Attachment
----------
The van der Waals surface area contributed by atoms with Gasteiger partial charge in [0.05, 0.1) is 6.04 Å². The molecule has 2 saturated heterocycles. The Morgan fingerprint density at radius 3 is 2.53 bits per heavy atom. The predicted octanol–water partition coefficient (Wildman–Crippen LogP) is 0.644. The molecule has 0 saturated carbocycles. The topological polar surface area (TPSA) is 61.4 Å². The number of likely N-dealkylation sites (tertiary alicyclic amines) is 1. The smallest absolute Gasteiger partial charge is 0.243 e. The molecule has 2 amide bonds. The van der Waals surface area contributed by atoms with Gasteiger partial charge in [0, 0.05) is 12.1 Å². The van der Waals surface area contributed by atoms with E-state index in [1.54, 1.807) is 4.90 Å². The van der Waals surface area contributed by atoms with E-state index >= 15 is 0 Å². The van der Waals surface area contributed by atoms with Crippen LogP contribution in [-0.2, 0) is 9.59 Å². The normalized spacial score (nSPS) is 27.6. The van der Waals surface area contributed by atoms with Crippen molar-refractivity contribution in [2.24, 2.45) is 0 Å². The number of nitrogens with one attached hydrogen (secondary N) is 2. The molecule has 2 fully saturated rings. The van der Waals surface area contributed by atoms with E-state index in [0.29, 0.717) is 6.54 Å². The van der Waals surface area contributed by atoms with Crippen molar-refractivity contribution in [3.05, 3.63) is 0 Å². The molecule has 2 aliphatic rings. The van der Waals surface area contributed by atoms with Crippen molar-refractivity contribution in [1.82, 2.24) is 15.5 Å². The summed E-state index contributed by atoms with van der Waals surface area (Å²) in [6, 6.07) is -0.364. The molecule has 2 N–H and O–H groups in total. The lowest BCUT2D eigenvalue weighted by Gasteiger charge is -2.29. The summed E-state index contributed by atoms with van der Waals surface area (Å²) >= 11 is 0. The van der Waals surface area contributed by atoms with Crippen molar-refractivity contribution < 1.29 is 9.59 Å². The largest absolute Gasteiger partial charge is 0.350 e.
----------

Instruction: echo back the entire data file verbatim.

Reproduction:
The van der Waals surface area contributed by atoms with Gasteiger partial charge in [0.05, 0.1) is 6.04 Å². The molecule has 2 saturated heterocycles. The Morgan fingerprint density at radius 3 is 2.53 bits per heavy atom. The predicted octanol–water partition coefficient (Wildman–Crippen LogP) is 0.644. The molecule has 0 saturated carbocycles. The topological polar surface area (TPSA) is 61.4 Å². The number of likely N-dealkylation sites (tertiary alicyclic amines) is 1. The smallest absolute Gasteiger partial charge is 0.243 e. The molecule has 2 amide bonds. The van der Waals surface area contributed by atoms with Gasteiger partial charge in [0, 0.05) is 12.1 Å². The van der Waals surface area contributed by atoms with E-state index in [1.54, 1.807) is 4.90 Å². The van der Waals surface area contributed by atoms with E-state index >= 15 is 0 Å². The van der Waals surface area contributed by atoms with Crippen LogP contribution in [-0.2, 0) is 9.59 Å². The normalized spacial score (nSPS) is 27.6. The van der Waals surface area contributed by atoms with Crippen molar-refractivity contribution in [2.24, 2.45) is 0 Å². The number of nitrogens with one attached hydrogen (secondary N) is 2. The molecule has 2 fully saturated rings. The van der Waals surface area contributed by atoms with E-state index in [0.29, 0.717) is 6.54 Å². The van der Waals surface area contributed by atoms with Crippen molar-refractivity contribution in [3.05, 3.63) is 0 Å². The molecule has 2 aliphatic rings. The van der Waals surface area contributed by atoms with Crippen molar-refractivity contribution in [1.82, 2.24) is 15.5 Å². The summed E-state index contributed by atoms with van der Waals surface area (Å²) in [6, 6.07) is -0.364. The molecule has 2 N–H and O–H groups in total. The lowest BCUT2D eigenvalue weighted by Gasteiger charge is -2.29. The summed E-state index contributed by atoms with van der Waals surface area (Å²) >= 11 is 0. The van der Waals surface area contributed by atoms with Crippen molar-refractivity contribution < 1.29 is 9.59 Å². The largest absolute Gasteiger partial charge is 0.350 e.